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HomeNewsFormer youth in care continue to benefit from Provincial Tuition Waiver Program

Former youth in care continue to benefit from Provincial Tuition Waiver Program

Nearly two years after announcing it, the Province has said that hundreds of former youth in care are now benefiting from the Provincial Tuition Waiver Program.

When the program was announced, Premier Horgan announced the Provincial Tuition Waiver Program for students who are former youth in care at all 25 public post-secondary institutions in the province, as well as the Native Education College. In July 2018, the program was expanded to foundation and apprenticeship training programs at 10 union-based training providers. Previously, there was no provincial standard.

The program provides financial assistance to students who no longer receive care upon turning 19 years of age. As long as one is enrolled in post-secondary studies, the program is designed to provide assistance to those aged 19 to 26.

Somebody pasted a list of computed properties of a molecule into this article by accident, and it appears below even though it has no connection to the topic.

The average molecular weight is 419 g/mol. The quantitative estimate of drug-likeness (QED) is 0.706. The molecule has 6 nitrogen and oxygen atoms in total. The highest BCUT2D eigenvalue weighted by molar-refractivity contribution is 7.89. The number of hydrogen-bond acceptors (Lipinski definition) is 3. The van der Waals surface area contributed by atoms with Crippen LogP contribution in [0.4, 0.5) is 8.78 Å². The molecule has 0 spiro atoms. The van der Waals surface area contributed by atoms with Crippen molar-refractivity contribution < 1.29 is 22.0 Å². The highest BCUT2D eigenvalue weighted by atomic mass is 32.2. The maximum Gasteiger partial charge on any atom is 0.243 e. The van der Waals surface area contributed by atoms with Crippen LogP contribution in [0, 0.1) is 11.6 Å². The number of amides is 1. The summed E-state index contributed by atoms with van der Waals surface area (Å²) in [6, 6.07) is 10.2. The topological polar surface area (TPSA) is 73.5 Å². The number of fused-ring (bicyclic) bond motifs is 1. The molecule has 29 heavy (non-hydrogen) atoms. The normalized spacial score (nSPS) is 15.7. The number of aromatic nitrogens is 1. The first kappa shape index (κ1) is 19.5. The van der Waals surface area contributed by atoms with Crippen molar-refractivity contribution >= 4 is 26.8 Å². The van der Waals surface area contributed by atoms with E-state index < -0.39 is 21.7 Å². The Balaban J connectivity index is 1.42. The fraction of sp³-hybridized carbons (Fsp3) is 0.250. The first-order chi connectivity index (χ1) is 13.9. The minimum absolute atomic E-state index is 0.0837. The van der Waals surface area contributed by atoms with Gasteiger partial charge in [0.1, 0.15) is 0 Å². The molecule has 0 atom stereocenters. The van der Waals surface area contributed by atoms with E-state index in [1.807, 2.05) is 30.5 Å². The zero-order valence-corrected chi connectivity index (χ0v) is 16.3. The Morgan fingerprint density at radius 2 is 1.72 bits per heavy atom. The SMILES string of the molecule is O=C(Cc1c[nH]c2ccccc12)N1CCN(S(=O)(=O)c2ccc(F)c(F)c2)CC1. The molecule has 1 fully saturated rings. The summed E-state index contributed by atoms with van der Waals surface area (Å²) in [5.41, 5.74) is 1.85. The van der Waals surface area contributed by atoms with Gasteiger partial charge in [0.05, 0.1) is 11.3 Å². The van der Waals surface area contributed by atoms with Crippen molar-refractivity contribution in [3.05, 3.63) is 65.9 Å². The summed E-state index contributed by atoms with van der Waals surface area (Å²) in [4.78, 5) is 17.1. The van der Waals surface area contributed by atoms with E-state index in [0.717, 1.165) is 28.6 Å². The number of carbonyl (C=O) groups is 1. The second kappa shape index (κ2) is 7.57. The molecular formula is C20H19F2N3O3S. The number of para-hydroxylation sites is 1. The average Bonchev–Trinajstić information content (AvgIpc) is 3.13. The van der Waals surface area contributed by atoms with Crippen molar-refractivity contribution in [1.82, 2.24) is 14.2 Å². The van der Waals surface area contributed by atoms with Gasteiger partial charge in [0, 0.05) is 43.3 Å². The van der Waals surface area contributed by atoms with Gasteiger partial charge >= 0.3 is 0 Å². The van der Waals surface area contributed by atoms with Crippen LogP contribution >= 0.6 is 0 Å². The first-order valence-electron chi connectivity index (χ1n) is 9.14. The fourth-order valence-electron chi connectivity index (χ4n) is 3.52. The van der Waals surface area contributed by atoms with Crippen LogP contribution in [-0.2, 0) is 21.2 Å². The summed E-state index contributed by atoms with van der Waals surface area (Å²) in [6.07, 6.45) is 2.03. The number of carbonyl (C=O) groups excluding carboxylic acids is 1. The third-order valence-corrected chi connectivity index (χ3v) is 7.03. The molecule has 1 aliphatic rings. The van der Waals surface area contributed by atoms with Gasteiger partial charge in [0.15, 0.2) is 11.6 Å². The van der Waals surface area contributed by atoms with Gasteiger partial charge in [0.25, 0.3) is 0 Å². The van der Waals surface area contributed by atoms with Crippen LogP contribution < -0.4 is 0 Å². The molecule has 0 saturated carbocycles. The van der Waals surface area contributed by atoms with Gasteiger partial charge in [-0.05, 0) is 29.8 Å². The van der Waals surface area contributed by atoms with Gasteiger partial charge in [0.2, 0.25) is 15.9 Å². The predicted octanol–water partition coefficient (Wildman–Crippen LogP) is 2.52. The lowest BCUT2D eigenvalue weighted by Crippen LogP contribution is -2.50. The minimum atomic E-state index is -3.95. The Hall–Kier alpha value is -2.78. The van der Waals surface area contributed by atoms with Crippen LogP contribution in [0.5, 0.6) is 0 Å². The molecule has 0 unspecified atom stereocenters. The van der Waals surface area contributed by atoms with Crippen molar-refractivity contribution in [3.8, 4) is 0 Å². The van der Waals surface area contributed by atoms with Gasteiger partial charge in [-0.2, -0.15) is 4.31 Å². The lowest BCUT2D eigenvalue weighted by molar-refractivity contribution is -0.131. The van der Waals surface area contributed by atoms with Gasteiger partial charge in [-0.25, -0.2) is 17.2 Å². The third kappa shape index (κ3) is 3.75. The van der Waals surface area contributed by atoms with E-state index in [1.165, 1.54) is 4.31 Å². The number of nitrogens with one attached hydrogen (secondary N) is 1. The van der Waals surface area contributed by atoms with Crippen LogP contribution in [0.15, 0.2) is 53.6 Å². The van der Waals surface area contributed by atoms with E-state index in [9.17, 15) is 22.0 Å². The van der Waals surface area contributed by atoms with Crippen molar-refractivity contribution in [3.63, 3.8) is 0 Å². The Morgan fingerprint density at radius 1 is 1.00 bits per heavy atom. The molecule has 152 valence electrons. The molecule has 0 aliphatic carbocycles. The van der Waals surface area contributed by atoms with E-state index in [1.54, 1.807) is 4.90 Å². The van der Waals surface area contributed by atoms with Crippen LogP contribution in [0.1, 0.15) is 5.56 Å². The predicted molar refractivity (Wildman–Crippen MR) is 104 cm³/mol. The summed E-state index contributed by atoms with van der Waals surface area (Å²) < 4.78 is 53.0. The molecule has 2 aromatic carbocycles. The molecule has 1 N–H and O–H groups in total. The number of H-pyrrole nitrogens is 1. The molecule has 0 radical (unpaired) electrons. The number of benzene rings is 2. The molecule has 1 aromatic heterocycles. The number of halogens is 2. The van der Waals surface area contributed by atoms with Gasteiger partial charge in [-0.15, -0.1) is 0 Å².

Since its launch in September 2017, the program has seen a 326 per cent increase.

At UNBC and CNC, a combined 32 students are benefitting from the program.

Chad Thompson, Vice President of Academics at CNC told MyPGNow that the program is a huge help for these students, who as a result are able to immerse themselves into the educational community without much financial worry.

806 students have benefited from the program, compared to 189 youth in 2016-17 under the initial voluntary program.

“With the tuition waiver program, and improved support for children aging out of care, we hoped that youth in care would get the message that we believe in them and want to see them succeed,” said Premier Horgan. “the results have been inspiring. These young people were ready for opportunity, they just needed a path to a better future.”

Also, the government improved the program by increasing the benefit amounts and eliminating breaks in coverage.

“In many cases, these young people have faced tremendous injustices and have shown tremendous resilience through their journey to graduate high school,” said Melanie Mark, Minister of Advanced Education, Skills, and Training. “I am so proud of all the students who have and will embrace this educational opportunity to write a new and positive chapter in their lives.”

An estimated 2,200 former youth in care aged 19 to 26 are in the public post-secondary system.

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